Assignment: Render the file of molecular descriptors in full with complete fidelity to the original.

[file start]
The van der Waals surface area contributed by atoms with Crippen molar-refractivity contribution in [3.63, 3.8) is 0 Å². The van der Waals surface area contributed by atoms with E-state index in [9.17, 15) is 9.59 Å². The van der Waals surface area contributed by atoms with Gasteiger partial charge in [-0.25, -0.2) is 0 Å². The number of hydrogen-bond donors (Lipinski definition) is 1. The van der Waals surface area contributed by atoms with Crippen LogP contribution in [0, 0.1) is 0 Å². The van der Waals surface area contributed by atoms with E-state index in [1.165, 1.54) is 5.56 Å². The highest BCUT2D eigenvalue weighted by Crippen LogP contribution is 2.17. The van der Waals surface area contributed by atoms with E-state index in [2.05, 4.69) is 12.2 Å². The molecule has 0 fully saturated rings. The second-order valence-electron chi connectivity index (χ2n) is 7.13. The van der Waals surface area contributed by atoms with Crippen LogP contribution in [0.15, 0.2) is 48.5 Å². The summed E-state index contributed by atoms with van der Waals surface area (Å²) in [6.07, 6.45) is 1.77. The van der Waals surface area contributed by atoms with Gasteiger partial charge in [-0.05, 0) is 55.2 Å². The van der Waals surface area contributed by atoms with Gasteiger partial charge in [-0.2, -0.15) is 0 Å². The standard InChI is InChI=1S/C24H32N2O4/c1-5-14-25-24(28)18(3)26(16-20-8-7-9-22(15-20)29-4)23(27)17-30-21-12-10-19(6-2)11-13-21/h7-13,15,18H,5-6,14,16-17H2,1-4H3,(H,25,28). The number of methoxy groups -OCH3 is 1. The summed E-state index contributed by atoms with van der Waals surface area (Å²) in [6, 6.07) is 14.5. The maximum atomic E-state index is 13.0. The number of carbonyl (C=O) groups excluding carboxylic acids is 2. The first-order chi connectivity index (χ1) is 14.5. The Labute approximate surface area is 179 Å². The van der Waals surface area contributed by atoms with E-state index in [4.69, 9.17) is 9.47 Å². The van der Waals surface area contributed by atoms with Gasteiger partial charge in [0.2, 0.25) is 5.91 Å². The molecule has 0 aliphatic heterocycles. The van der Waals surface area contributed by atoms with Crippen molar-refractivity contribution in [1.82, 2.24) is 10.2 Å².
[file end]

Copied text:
The van der Waals surface area contributed by atoms with Crippen molar-refractivity contribution in [3.63, 3.8) is 0 Å². The van der Waals surface area contributed by atoms with E-state index in [9.17, 15) is 9.59 Å². The van der Waals surface area contributed by atoms with Gasteiger partial charge in [-0.25, -0.2) is 0 Å². The number of hydrogen-bond donors (Lipinski definition) is 1. The van der Waals surface area contributed by atoms with Crippen LogP contribution in [0, 0.1) is 0 Å². The van der Waals surface area contributed by atoms with E-state index in [1.165, 1.54) is 5.56 Å². The highest BCUT2D eigenvalue weighted by Crippen LogP contribution is 2.17. The van der Waals surface area contributed by atoms with E-state index in [2.05, 4.69) is 12.2 Å². The molecule has 0 fully saturated rings. The second-order valence-electron chi connectivity index (χ2n) is 7.13. The van der Waals surface area contributed by atoms with Crippen LogP contribution in [0.15, 0.2) is 48.5 Å². The summed E-state index contributed by atoms with van der Waals surface area (Å²) in [6.07, 6.45) is 1.77. The van der Waals surface area contributed by atoms with Gasteiger partial charge in [-0.05, 0) is 55.2 Å². The van der Waals surface area contributed by atoms with Gasteiger partial charge in [-0.2, -0.15) is 0 Å². The standard InChI is InChI=1S/C24H32N2O4/c1-5-14-25-24(28)18(3)26(16-20-8-7-9-22(15-20)29-4)23(27)17-30-21-12-10-19(6-2)11-13-21/h7-13,15,18H,5-6,14,16-17H2,1-4H3,(H,25,28). The number of methoxy groups -OCH3 is 1. The summed E-state index contributed by atoms with van der Waals surface area (Å²) in [6, 6.07) is 14.5. The maximum atomic E-state index is 13.0. The number of carbonyl (C=O) groups excluding carboxylic acids is 2. The first-order chi connectivity index (χ1) is 14.5. The Labute approximate surface area is 179 Å². The van der Waals surface area contributed by atoms with E-state index in [4.69, 9.17) is 9.47 Å². The van der Waals surface area contributed by atoms with Gasteiger partial charge in [0.2, 0.25) is 5.91 Å². The molecule has 0 aliphatic heterocycles. The van der Waals surface area contributed by atoms with Crippen molar-refractivity contribution in [1.82, 2.24) is 10.2 Å².